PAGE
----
Today’s brake pad formulations continue to evolve, but the basics include organic, non-asbestos organic (NAO), semi-metallic and ceramic.
Organic pads (even today, some aftermarket pads may still contain a degree of asbestos) contain less than 20% metallic content, so they’re easy on rotors, are relatively quiet and perform best at lower temperatures.
NAO pads are made using so-called organic materials such as fiberglass, Kevlar and a host of other materials. Like organic pads, they’re relatively soft and quiet, but the wear rate is low and they create plenty of brake dust. They can include small levels of metals (copper, steel) to help with heat transfer.
Semi-metallic pads contain approximately 30% to 65% metal and are tougher. They last longer and perform better at higher temperatures, but they’re relatively aggressive and can wear rotors faster.
Brake pads that are touted as ceramic are not made of 100% ceramic. Rather, the compound is comprised of ceramic fibers/powders and manufacturer-specific binding and filler materials, often instead of the steel fibers used in semi-metallic pads. The ceramic content (again, this depends on the specific maker’s pads) is able to handle higher braking temperatures with theoretically less brake fade and faster braking recovery time, and depending on the specific formulation, may provide reduced braking noise, since the ceramic content tends to dampen noise by generating a noise frequency that’s not discernible by the human ear.
Be aware that not all pads labeled as “ceramic” may actually feature ceramic content. That’s one more reason to always stick with reputable and established brands, and to steer clear of pads of questionable origin.
Ceramic pads, generally speaking, tend to generate less noticeable “brake dust,” due to the lighter color of the friction material compounds. All brake pads will generate dust as they wear, but overall, ceramic pad dust is less noticeable. Many of today’s pads feature a “ceramic-metallic” structure.
A hot topic: copper content
Today, copper content is a hot topic in the brake industry. Copper is traditionally used in brake pad formulas as part of the friction material binding agent, as a highly effective heat transfer material, and is used to help reduce brake pad noise.
The copper content in brake pads (and shoes) has been reduced, due to state and federal mandates. Why? Because of pad dust. All pads release a small amount of dust as they wear. This dust, partially comprised of copper, is released onto the roads, which eventually is washed into the water system (creeks, ponds, lakes, oceans, etc.). Copper is considered a pollutant that can have adverse effects on aquatic vegetation and specific marine species, such as salmon.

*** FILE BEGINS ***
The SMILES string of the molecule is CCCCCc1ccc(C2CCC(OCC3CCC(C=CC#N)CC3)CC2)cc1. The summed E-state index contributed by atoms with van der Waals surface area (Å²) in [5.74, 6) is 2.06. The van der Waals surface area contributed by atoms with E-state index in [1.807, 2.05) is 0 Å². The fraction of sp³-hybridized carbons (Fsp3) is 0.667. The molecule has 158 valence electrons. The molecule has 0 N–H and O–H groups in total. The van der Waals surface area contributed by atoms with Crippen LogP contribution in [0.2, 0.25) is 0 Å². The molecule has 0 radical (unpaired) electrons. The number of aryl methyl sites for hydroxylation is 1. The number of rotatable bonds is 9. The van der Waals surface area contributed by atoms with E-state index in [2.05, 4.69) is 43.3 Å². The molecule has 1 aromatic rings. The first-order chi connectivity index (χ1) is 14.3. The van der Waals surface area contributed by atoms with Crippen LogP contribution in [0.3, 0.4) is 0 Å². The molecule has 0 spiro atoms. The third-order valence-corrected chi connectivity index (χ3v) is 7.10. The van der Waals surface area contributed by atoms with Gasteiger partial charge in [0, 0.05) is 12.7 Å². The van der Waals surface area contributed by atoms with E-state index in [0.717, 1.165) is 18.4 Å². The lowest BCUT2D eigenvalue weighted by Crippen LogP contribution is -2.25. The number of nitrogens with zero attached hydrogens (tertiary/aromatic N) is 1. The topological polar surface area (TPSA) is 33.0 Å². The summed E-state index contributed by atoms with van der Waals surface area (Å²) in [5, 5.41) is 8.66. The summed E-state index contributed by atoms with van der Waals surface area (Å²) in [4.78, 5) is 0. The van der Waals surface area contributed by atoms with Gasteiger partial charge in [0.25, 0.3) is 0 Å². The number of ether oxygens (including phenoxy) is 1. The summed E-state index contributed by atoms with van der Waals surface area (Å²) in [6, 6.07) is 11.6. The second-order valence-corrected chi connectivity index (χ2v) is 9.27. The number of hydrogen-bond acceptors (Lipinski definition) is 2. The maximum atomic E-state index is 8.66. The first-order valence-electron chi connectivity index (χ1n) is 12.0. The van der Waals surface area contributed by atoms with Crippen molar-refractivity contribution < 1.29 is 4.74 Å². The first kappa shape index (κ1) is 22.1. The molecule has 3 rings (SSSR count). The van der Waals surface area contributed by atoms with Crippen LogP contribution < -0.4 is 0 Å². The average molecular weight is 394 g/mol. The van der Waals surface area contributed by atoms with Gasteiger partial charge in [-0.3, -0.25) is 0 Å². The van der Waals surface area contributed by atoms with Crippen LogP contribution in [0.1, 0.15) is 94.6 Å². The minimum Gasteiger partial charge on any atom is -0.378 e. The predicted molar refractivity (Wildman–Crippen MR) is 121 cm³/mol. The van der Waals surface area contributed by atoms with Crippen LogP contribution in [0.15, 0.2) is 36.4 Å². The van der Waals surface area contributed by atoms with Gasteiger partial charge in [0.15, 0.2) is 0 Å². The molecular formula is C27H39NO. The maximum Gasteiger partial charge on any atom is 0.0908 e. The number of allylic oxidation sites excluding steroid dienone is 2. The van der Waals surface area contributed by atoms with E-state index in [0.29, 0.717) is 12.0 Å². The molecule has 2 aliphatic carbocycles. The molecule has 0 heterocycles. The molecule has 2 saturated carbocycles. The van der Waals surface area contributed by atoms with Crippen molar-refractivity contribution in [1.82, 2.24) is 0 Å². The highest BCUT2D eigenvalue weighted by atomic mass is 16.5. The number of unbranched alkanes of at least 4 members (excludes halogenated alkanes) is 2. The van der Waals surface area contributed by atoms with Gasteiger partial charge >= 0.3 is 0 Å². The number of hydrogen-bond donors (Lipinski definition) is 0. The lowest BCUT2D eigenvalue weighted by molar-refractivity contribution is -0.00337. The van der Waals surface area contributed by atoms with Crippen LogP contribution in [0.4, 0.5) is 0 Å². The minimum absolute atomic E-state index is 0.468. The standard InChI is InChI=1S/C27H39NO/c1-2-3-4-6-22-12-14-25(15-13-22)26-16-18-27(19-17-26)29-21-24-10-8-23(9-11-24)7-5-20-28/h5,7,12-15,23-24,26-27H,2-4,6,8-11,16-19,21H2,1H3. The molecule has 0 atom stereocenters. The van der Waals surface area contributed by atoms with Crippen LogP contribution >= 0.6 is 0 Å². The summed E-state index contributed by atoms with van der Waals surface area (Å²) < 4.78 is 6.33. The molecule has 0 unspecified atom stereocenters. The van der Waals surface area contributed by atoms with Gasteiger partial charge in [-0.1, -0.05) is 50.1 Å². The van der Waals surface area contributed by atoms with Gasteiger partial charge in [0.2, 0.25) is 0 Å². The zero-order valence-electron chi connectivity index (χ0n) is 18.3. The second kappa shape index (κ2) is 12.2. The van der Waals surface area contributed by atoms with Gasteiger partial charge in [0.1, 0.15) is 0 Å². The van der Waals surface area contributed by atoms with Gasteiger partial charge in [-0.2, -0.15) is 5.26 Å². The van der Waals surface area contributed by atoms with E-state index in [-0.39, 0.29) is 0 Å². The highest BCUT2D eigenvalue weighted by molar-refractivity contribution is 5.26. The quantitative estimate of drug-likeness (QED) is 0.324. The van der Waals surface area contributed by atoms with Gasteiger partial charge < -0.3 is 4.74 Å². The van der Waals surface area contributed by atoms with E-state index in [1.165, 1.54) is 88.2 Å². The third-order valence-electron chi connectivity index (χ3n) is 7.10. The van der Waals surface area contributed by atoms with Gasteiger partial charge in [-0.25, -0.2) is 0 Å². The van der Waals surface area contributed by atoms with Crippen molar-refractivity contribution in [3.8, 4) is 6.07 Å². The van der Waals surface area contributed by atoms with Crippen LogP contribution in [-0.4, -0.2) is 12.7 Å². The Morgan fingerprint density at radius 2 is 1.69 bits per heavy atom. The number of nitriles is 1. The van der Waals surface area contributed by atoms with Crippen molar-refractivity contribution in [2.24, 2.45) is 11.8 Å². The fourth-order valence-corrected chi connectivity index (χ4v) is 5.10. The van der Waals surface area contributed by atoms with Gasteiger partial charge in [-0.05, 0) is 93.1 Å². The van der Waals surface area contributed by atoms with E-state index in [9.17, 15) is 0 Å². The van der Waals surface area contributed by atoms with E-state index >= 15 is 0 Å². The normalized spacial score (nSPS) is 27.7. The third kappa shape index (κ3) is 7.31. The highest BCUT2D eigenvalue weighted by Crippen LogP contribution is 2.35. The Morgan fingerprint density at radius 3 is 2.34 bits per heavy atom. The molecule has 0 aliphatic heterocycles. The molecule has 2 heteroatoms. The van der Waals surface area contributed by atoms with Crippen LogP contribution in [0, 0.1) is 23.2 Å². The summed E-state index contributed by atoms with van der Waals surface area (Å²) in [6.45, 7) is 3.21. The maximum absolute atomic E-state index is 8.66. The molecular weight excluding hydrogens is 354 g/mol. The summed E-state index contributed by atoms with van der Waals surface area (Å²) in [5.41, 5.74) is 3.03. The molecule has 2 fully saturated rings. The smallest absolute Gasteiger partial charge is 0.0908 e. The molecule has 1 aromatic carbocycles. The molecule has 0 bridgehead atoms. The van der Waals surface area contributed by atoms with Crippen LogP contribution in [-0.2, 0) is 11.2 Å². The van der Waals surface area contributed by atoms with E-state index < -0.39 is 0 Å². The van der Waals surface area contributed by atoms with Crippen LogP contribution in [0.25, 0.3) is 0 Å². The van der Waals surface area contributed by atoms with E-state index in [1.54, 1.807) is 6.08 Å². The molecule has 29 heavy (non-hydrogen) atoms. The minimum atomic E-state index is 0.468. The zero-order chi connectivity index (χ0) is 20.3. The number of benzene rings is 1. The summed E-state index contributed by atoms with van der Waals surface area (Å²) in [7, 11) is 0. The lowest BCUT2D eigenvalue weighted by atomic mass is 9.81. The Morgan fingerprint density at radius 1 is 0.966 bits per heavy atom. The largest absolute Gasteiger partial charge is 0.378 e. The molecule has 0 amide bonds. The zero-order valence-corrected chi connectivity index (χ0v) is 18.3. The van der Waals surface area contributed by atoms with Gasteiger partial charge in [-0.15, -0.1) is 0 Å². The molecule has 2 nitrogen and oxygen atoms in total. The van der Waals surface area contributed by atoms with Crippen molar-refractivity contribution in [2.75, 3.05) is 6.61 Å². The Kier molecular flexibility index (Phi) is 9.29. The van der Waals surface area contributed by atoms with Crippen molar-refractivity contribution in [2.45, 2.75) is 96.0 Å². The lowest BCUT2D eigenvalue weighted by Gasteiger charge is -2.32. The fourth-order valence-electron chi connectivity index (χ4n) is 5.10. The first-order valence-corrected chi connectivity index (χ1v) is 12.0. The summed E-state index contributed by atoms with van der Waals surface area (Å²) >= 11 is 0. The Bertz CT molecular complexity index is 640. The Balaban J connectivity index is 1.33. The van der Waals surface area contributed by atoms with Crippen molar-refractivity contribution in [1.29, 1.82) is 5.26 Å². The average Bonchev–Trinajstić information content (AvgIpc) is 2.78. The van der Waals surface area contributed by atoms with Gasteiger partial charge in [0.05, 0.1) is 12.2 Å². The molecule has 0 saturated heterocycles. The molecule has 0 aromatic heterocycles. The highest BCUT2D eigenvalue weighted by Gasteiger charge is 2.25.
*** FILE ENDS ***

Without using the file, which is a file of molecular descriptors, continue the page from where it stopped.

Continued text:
Legislation known as Senate Bill 346 (SB346) dictates that the use of copper in brake pads sold in California must be reduced to no more than 5% by 2021 and further reduced to 0.5% by the year 2025. The state of Washington also passed a similar bill, SB6557, requiring the same reduction, but the deadline for reaching a 0.5% copper content seems to be vague at this time. Both bills were passed in 2010, giving the brake pad industry almost 15 years to meet this goal. Since all states are likely to pass similar legislation at some point, the brake manufacturers have already begun to reduce copper content in their brake pads. The challenge for pad makers is to develop alternatives for copper. Leading pad makers have reportedly already reduced the copper content in their friction material to zero. At this time, the materials being used (and considered) as replacements for copper are tightly held secrets due to the competitive nature of the business.
It’s not as easy as it sounds to simply “replace” copper, which has been a proven mainstay in friction material makeup.
Typically, about a 22% copper content was featured. Unfortunately, there is no direct or easy replacement for copper. A combination of materials must be developed in order to achieve the same performance attributes. Brake pad manufacturers are working diligently to develop formulas to meet the reduced-copper content.
Brake pad codes
The edge of a brake pad will feature a list of engineering codes. If you know how to read these codes, you can determine who made them, the composition of the friction material and the pad’s CF (coefficient of friction) based on SAE standards.
The first group of characters indicates the manufacturer. The second group indicates the formulation of the pad composition. The third group indicates the pad’s CF. The CF rating isn’t a guarantee of how the pads will function on a specific vehicle or application, but will provide a rough idea.
Coefficient of friction (CF) codes:
– C.........less than 0.15
– D.........0.15 to 0.25
– E.........0.25 to 0.35
– F.........0.35 to 0.45
– G.........0.45 to 0.55
– H.........over 0.55
– EE.......0.25 to 0.35 at 250 and 600 degrees Fahrenheit. Fade at 600 degrees F possible.
– EF.......0.25 to 0.35 at 250 degrees F; 0.35 to 0.45 at 600 degrees F. 2% to 44% fade possible at 600 degrees F.
– FF.......0.35 to 0.45 at both temps. 0-22% fade possible at 600 degrees F.
– GG......0.45 to 0.55
– HH......0.55 to 0.65 carbon/carbon only. OK up to 3,000 degrees F.
FE pads tend to fade when hot. EF pads may tend to not grab when cold.
Physical pad design
Depending on the vehicle or intended application, pads may feature one or more slots. These slots in the friction material pad help to clean dust out of the rotor-to-pad contact area, and provide thermal expansion of the friction material segments, which aid in preventing pad material stress cracking.
Pads may feature chamfers at the leading and exit edges of the pad. This is often used to eliminate or “tune” certain noise frequencies.